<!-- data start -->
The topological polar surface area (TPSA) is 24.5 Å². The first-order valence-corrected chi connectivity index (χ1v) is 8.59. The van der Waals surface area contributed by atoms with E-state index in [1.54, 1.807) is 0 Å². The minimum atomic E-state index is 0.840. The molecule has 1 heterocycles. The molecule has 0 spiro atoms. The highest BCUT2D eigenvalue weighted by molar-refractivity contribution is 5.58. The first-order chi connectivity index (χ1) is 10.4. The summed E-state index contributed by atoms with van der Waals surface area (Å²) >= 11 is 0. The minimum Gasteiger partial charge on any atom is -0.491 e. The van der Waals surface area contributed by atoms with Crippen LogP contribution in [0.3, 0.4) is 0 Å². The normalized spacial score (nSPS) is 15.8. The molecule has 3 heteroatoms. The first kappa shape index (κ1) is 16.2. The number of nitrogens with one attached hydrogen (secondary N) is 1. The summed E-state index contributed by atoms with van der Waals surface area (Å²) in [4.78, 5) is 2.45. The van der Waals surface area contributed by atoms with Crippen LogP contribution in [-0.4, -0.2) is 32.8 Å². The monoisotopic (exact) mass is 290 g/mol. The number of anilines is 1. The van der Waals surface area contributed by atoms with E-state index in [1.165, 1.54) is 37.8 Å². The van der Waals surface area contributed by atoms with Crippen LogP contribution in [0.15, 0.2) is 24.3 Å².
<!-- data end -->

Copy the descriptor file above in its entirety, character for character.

The topological polar surface area (TPSA) is 24.5 Å². The first-order valence-corrected chi connectivity index (χ1v) is 8.59. The van der Waals surface area contributed by atoms with E-state index in [1.54, 1.807) is 0 Å². The minimum atomic E-state index is 0.840. The molecule has 1 heterocycles. The molecule has 0 spiro atoms. The highest BCUT2D eigenvalue weighted by molar-refractivity contribution is 5.58. The first-order chi connectivity index (χ1) is 10.4. The summed E-state index contributed by atoms with van der Waals surface area (Å²) >= 11 is 0. The minimum Gasteiger partial charge on any atom is -0.491 e. The van der Waals surface area contributed by atoms with Crippen LogP contribution in [0.3, 0.4) is 0 Å². The normalized spacial score (nSPS) is 15.8. The molecule has 3 heteroatoms. The first kappa shape index (κ1) is 16.2. The number of nitrogens with one attached hydrogen (secondary N) is 1. The summed E-state index contributed by atoms with van der Waals surface area (Å²) in [4.78, 5) is 2.45. The van der Waals surface area contributed by atoms with Crippen LogP contribution in [-0.4, -0.2) is 32.8 Å². The monoisotopic (exact) mass is 290 g/mol. The number of anilines is 1. The van der Waals surface area contributed by atoms with E-state index in [1.165, 1.54) is 37.8 Å². The van der Waals surface area contributed by atoms with Crippen LogP contribution in [0.15, 0.2) is 24.3 Å².